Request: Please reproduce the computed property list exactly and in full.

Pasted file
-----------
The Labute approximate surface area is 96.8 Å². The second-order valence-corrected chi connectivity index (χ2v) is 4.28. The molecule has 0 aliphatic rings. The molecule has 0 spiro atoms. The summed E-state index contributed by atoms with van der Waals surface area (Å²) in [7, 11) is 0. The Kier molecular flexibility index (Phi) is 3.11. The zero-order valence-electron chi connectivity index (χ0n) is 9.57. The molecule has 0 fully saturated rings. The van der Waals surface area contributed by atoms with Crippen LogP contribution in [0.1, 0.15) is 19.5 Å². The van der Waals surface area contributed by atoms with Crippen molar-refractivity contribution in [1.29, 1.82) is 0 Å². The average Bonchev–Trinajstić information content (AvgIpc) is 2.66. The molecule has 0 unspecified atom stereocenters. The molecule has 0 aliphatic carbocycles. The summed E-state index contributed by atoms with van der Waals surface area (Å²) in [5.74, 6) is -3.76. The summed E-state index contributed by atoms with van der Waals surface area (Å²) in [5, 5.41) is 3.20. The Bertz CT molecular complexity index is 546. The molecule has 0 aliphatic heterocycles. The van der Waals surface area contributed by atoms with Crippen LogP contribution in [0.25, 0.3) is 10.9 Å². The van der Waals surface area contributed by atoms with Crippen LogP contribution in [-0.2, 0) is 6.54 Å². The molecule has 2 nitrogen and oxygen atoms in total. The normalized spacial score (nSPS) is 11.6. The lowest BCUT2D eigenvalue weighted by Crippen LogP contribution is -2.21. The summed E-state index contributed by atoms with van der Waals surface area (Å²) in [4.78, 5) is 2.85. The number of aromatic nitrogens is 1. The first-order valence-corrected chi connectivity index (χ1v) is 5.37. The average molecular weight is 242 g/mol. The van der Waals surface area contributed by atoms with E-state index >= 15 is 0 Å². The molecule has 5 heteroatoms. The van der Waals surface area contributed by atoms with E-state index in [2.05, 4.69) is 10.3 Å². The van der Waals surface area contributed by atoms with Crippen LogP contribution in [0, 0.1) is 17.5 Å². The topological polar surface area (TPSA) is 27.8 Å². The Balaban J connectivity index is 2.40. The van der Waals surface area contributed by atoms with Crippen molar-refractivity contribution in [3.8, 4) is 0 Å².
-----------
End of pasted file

The Labute approximate surface area is 96.8 Å². The second-order valence-corrected chi connectivity index (χ2v) is 4.28. The molecule has 0 aliphatic rings. The molecule has 0 spiro atoms. The summed E-state index contributed by atoms with van der Waals surface area (Å²) in [7, 11) is 0. The Kier molecular flexibility index (Phi) is 3.11. The zero-order valence-electron chi connectivity index (χ0n) is 9.57. The molecule has 0 fully saturated rings. The van der Waals surface area contributed by atoms with Crippen LogP contribution in [0.1, 0.15) is 19.5 Å². The van der Waals surface area contributed by atoms with Crippen molar-refractivity contribution in [1.29, 1.82) is 0 Å². The average Bonchev–Trinajstić information content (AvgIpc) is 2.66. The molecule has 0 unspecified atom stereocenters. The molecule has 0 aliphatic carbocycles. The summed E-state index contributed by atoms with van der Waals surface area (Å²) in [5.74, 6) is -3.76. The summed E-state index contributed by atoms with van der Waals surface area (Å²) in [5, 5.41) is 3.20. The Bertz CT molecular complexity index is 546. The molecule has 0 aliphatic heterocycles. The van der Waals surface area contributed by atoms with Crippen LogP contribution in [0.25, 0.3) is 10.9 Å². The van der Waals surface area contributed by atoms with Crippen LogP contribution in [-0.2, 0) is 6.54 Å². The molecule has 2 nitrogen and oxygen atoms in total. The normalized spacial score (nSPS) is 11.6. The lowest BCUT2D eigenvalue weighted by Crippen LogP contribution is -2.21. The summed E-state index contributed by atoms with van der Waals surface area (Å²) in [4.78, 5) is 2.85. The number of aromatic nitrogens is 1. The first-order valence-corrected chi connectivity index (χ1v) is 5.37. The average molecular weight is 242 g/mol. The van der Waals surface area contributed by atoms with E-state index >= 15 is 0 Å². The molecule has 5 heteroatoms. The van der Waals surface area contributed by atoms with E-state index in [2.05, 4.69) is 10.3 Å². The van der Waals surface area contributed by atoms with Crippen LogP contribution in [0, 0.1) is 17.5 Å². The topological polar surface area (TPSA) is 27.8 Å². The Balaban J connectivity index is 2.40. The van der Waals surface area contributed by atoms with Crippen molar-refractivity contribution in [3.8, 4) is 0 Å².